Monday , April 22 2024
This Tuesday night, Nova shares how we can all, just maybe, be saved by the sun.

TV Review: Nova – “Saved by the Sun”

I am not one to shy away from criticizing Nova when it deserves it.  Whether they’re airing stories about humans regressing or searching for the first flower, if the program isn’t up to snuff I say as much.  Let it not be said though that I do not praise Nova when they come out with a spectacular episode.  Tomorrow night, Nova airs a spectacular episode entitled “Saved by the Sun.”  I recommend, highly, sitting down and watching. 

While clearly coming down on Al Gore’s  side of the Global Warming debate, the show wisely does not spend much time on greenhouse gases, global warming, and the use of fossil fuels, choosing rather to discuss the potential benefits of solar power.  Also, wisely, the show is incredibly clear pointing out that many of the benefits are, in fact, at this point only potential.  Nova states time and again that solar power is not yet cheap enough, nor efficient enough to be a solution.  Rather, solar power is a potential solution, and one that should unquestionably be considered as a replacement for fossil fuels. 

By taking a close look at people that have installed solar panels, the results, and future improvements to the panels’ efficiency, Nova makes a good case for future solar panel use.  Though at this moment the price of installation of solar panels may be prohibitive (one house in question cost $30,000), due to government subsidies, currently offered by 14 states, that cost can be substantially dropped and electric bills cut in half or better (depending on the quantity of solar panels one puts up).  Even better, 41 states apparently provide credit for excess power that solar panels deliver back to the power grid. 

The episode also discusses a huge solar array in the California desert, and another being built in Nevada.  Importantly, the show works through the huge advantages of the California array – it provides a lot of power, even if it’s a small percentage of the total California needs, and the disadvantages – it takes up a vast amount of space but is far out in the desert and the quantity of power delivered to cities is diminished due to the long distance the current must travel.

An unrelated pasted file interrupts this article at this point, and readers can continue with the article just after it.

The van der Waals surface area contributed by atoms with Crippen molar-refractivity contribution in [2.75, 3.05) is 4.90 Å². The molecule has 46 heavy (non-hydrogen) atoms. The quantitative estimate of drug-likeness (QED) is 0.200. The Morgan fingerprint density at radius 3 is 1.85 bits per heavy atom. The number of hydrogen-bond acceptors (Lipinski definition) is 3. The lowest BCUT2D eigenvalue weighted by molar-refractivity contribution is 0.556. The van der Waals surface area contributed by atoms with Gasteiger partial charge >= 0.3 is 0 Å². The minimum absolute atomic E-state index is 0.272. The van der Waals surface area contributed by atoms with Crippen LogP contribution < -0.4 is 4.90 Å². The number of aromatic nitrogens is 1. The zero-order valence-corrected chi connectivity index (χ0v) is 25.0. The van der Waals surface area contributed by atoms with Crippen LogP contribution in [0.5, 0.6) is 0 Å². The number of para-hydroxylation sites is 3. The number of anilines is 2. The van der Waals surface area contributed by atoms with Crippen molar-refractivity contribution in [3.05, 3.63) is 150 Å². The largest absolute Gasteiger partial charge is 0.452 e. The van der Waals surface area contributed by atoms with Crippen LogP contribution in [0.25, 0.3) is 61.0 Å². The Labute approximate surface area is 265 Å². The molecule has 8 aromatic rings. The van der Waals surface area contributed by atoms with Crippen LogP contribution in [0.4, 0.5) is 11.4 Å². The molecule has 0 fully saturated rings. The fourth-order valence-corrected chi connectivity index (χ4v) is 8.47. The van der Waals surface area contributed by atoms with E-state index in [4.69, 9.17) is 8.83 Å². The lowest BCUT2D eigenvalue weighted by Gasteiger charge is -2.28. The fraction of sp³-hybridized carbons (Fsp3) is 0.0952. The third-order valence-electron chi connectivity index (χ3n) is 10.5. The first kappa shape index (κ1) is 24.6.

Also fascinating in the episode is a close look at the German government which has made solar power an important part of its look towards the future.  The government there offers massive amounts of money for people installing solar panels that connect to the power grid, amounts far in excess of what is charged to individuals for power.  Consequently, though Germany had a stated goal of producing 20% of its electricity via solar power by the year 2020, they might be able to hit 30% by then (and, this is in a country that has less sun than anywhere in the US save Alaska). 

The concepts behind solar panels, a possible solar paint, electricity in general, and power plants in particular are discussed in a way that neither dumbs down the material, nor talks above people’s heads.  And, in something I have not seen before in many an environmental-based program, when scientists disagree on things the episode actually shows them disagreeing and makes it clear when something is still up in the air in the scientific community.  Nova doesn’t take a stand on those issues, doesn’t diminish one of the scientists or elevate another, it simply puts forth both points of view.  It’s hugely refreshing. 

This episode of Nova is absolutely fascinating.  Through its being very middle of the road, it made this non-believer believe that changing the world is possible.  Or, at least, something to be considered.  It definitely made me want to go out and get solar panels. 

Maybe saving the Earth is possible…

 Nova – “Saved by the Sun” airs Tuesday, April 24th, at 8PM ET/PT, but you should, of course, check your local listings anyway.

About Josh Lasser

Josh has deftly segued from a life of being pre-med to film school to television production to writing about the media in general. And by 'deftly' he means with agonizing second thoughts and the formation of an ulcer.

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